Our test demonstrator was the RC350 model, meaning it features a longitudinal, 3.5-liter V-6 up at the front sending power through an eight-speed automatic transmission to the rear wheels. Upon start-up, the RC Coupe rumbles into life with a note I would expect more of a V-8 rather than a V-6. The exhaust note is much lower than you’d expect, which is by no means a bad thing.  

Better than the exhaust one is there is a true presence of intake noise when hard on the throttle (likely thanks to the massive grille allowing so much air into the intake). The intake noise is so distinctive in fact that it nearly resembles a supercharger whine. This noise alone makes you want to put your foot down that much more.  

The RC Coupe’s steering is weighted just about perfectly, with clear feedback coming from the road to the driver. Like many Lexus models, the RC Coupe features a drive select system with options ranging from “Eco” to “Normal” to “Sport.” Although you might imagine Eco would be best for everyday driving, I found that it dumbs down the engine and transmission so much that you end up being forced to floor it just to pull away from a red light. Because of this, I found myself keeping the RC in Normal about 80 percent of the time.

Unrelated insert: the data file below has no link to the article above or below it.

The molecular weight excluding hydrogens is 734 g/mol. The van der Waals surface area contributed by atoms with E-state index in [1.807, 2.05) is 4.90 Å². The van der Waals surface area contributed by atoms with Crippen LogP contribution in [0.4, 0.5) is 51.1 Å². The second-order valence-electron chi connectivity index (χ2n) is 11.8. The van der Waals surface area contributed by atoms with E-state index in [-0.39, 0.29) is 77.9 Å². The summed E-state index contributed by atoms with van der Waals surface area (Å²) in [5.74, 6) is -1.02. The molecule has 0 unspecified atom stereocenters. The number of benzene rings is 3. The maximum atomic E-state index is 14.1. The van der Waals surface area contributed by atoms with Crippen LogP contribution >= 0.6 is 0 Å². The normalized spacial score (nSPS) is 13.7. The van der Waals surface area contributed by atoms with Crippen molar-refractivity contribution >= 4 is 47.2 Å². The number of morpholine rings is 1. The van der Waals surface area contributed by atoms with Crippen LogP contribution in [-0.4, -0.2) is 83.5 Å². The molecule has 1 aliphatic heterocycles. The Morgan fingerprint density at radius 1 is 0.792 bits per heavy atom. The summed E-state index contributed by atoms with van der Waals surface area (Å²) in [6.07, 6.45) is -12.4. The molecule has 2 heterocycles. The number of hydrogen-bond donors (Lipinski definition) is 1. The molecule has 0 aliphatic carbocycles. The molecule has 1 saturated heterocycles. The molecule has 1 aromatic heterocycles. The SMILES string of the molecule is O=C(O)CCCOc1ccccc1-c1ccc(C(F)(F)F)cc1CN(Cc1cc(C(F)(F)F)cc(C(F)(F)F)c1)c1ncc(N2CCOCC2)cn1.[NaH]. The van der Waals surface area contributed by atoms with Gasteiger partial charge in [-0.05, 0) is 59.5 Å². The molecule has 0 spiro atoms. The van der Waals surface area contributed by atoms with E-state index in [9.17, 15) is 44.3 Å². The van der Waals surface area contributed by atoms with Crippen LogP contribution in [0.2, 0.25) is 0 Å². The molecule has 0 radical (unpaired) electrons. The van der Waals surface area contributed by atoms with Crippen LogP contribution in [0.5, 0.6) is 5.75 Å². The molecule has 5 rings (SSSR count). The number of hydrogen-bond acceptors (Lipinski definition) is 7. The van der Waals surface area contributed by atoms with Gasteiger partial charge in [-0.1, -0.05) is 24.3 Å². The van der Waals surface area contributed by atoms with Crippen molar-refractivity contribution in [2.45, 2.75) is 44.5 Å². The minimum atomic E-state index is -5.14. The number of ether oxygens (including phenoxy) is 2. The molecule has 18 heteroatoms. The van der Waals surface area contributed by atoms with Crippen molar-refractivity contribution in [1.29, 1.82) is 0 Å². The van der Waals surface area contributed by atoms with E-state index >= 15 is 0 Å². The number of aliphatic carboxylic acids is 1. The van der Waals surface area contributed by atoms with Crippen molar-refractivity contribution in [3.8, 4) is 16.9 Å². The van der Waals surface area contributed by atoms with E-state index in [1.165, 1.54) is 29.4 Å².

Selecting Sport mode will sharpen up throttle response as well as shorten shift times—particular fun on the lonely back roads on my home from work each day. Although the RC Coupe isn’t the lightest coupe on the market weighing in at nearly 3,700 pounds, it does handle the weight extremely well. It’s by no means going to be a car you’d want to take to the track but for making the everyday drive a bit more exciting, it’s spot on.  

Unfortunately, it’s clear you cannot buy an RC Coupe expecting to return decent fuel economy. Even while cruising on the highway and trying to be as light-footed as possible, I rarely saw higher than 20 miles per gallon, seeing an average 17.8 MPG over the course of the 800 miles I drove. But hey, no one’s perfect.

My ten days with the RC350 was certainly an enjoyable time. The RC350 is uniquely styled, has one of the nicest and most comfortable interiors in its class (besides the aged radio and climate controls), and when you finally put your foot down it is guaranteed to put a smile on your face.  Of all the vehicles I’ve tested the RC350 is the first model that I would actually want to own myself. Just be prepared to refuel every three days. 

Test Drive Data:

  • Vehicle: 2016 Lexus RC350
  • Exterior Color: Atomic Silver
  • Interior Color: Flaxen Nuluxe Leather
  • Price/As Tested: $42,790/$49,155
  • Engine: 306 HP 3.5-liter V6
  • Transmission: 8-Speed Automatic
  • Fuel Economy: 19 City/28 Highway/22 Combined
  • Fuel Economy Observed: 17.8 MPG
  • Miles Driven: 821 Miles
  • Test Location: Aiken, SC and Augusta GA
  • Test Dates: June 13th- 23rd, 2016

Find more information on the RC350 and its competition at